A remarkable game for dump-and-chase

Jonathan Willis
March 24 2013 10:22AM

Lost in Edmonton’s lop-sided defeat to St. Louis is a pretty amazing statistic: no 5-on-5 dump-in by either team resulted in a shot on net. Both teams tried the tactic over and over again – but it failed entirely to generate offence.

Zone Entries

One of the items I tracked in last night’s game was zone entries – logging the time and method each team used to gain the other team’s zone. The results are in the chart above, with “shots” referring to both missed and blocked shots. A “controlled” entry means that the team entered the opposing zone with possession of the puck – either via pass or carry. Other options include tip-ins, dump-ins, turnovers on the forecheck and the like.

Of the Oilers 18 shots and missed shots 5-on-5, 17 of them came with a player carrying or passing the puck into the St. Louis zone., something they did 38 (less than half the time). One of them came off a combined 43 other zone entries – in this case, it was the result of an effective Ryan Jones forecheck after the Blues carried a loose puck into their own end and tried to regroup.

Of the Blues 31 shots and missed shots 5-on-5 (excluding two off the faceoff), fully 29 of them came from entering the zone with possession – something they did 45 times. Only two of them came off dump-ins, one early in the second period and one late in the third. Let’s look at those.

Successful Dump-In Number 1

The Blues dump the puck hard in from centre off the opening faceoff of the second period.

The puck goes to the far corner, where Ladislav Smid and an opposition forechecker fight for the puck. Eventually Jeff Petry, Sam Gagner and two other Blues enter the fray; after a long battle St. Louis finally wins possession along the boards.

Eventually they work it to the slot, under constant pressure, and manage a quick shot that goes two feet wide. My best guess is that it was a slap-pass attempt that went off Gagner in the slot (we can see the open Blues’ player on the far side of the net and Khabibulin desperately trying to get into position) but it’s hard to tell from the video and the play-by-play sheet records it as a missed shot. That’s the extent of the offence generated by this dump-in.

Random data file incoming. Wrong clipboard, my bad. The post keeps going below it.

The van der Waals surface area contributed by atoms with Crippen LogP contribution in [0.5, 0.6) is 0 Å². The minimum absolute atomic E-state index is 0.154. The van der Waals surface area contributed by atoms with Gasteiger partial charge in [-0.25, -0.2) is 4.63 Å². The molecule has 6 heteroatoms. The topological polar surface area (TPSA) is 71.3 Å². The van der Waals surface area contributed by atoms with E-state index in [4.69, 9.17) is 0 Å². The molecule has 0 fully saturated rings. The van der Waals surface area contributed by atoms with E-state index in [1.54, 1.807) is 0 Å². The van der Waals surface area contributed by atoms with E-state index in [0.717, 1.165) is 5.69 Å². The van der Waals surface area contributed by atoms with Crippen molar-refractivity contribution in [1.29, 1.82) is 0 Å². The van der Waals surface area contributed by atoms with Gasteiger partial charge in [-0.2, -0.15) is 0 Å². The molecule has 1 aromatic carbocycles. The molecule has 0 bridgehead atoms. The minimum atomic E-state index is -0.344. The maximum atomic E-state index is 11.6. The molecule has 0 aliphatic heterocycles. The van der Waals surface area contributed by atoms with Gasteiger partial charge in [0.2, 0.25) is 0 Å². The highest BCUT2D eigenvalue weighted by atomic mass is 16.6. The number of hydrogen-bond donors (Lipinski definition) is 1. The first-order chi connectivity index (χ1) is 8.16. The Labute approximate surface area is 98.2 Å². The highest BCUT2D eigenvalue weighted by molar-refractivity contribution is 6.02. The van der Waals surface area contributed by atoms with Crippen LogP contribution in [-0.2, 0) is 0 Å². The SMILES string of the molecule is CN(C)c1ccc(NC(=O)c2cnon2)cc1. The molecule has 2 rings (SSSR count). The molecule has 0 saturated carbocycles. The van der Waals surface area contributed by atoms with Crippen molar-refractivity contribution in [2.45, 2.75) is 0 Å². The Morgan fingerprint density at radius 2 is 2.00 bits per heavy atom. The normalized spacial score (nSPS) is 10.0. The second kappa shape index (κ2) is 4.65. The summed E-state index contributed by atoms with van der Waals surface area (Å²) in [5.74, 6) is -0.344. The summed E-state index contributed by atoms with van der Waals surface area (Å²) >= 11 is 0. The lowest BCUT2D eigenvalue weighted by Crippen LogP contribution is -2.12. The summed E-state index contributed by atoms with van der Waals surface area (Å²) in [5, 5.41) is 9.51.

Successful Dump-In Number 2

With a little over five minutes left in the third, the Blues dump the puck in from centre – some they did with increasing frequency as the game wound down.

The Oilers have no problem gaining possession – Ryan Whitney takes it behind his net with time and skates it toward the corner, at which point he makes a bank pass to Justin Schultz.

Again, it’s hard to tell from the video whether the puck hops or Schultz just wasn’t ready for the pass, but whatever the case it goes just past the end of his stick and the Blues recapture the puck just inside the Oilers’ blue line.

After working the puck around the Oilers’ end for a while, St. Louis finally gets a decent shot opportunity and rips the puck wide.

In Summary

The Oilers and Blues combined failed to generate a single shot on goal off a dump-in, despite the fact that both teams frequently chose to dump the puck into the opposition zone. I’m not sure if it was an engaged defence or an inactive forecheck – probably a little bit of both – but the reason that game felt like a contest from the dead puck era last night was because neither club could generate anything off a dump and chase game.

Where the Blues were remarkably successful was in generating opportunities after gaining the line with possession. Both teams entered with possession frequently, though the Blues were significantly more likely to get a shot or a scoring chance off such an entry.

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Jonathan Willis is a freelance writer. He currently works for Oilers Nation, Sportsnet and Bleacher Report. He's co-written three books and worked for myriad websites, including the Edmonton Journal, Grantland, ESPN, The Score, and Hockey Prospectus. He was previously the founder and managing editor of Copper & Blue.